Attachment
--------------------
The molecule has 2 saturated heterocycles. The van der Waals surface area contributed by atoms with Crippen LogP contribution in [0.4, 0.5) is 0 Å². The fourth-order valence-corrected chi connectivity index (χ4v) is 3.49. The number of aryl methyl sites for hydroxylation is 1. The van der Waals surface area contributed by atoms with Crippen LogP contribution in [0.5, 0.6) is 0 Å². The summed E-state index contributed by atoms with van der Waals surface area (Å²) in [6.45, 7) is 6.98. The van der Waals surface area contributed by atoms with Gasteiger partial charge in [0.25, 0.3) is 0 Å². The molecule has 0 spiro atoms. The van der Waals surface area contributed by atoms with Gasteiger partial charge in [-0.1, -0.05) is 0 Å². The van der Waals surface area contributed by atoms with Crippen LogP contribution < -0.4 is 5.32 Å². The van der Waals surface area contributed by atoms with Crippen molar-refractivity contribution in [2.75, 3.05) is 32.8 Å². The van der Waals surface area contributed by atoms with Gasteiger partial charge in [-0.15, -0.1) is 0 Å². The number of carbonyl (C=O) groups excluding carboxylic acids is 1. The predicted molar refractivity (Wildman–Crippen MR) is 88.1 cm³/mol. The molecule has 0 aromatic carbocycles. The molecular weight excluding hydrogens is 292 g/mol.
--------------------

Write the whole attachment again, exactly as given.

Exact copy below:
The molecule has 2 saturated heterocycles. The van der Waals surface area contributed by atoms with Crippen LogP contribution in [0.4, 0.5) is 0 Å². The fourth-order valence-corrected chi connectivity index (χ4v) is 3.49. The number of aryl methyl sites for hydroxylation is 1. The van der Waals surface area contributed by atoms with Crippen LogP contribution in [0.5, 0.6) is 0 Å². The summed E-state index contributed by atoms with van der Waals surface area (Å²) in [6.45, 7) is 6.98. The van der Waals surface area contributed by atoms with Gasteiger partial charge in [0.25, 0.3) is 0 Å². The molecule has 0 spiro atoms. The van der Waals surface area contributed by atoms with Gasteiger partial charge in [-0.1, -0.05) is 0 Å². The van der Waals surface area contributed by atoms with Crippen LogP contribution < -0.4 is 5.32 Å². The van der Waals surface area contributed by atoms with Crippen molar-refractivity contribution in [2.75, 3.05) is 32.8 Å². The van der Waals surface area contributed by atoms with Gasteiger partial charge in [-0.15, -0.1) is 0 Å². The number of carbonyl (C=O) groups excluding carboxylic acids is 1. The predicted molar refractivity (Wildman–Crippen MR) is 88.1 cm³/mol. The molecule has 0 aromatic carbocycles. The molecular weight excluding hydrogens is 292 g/mol.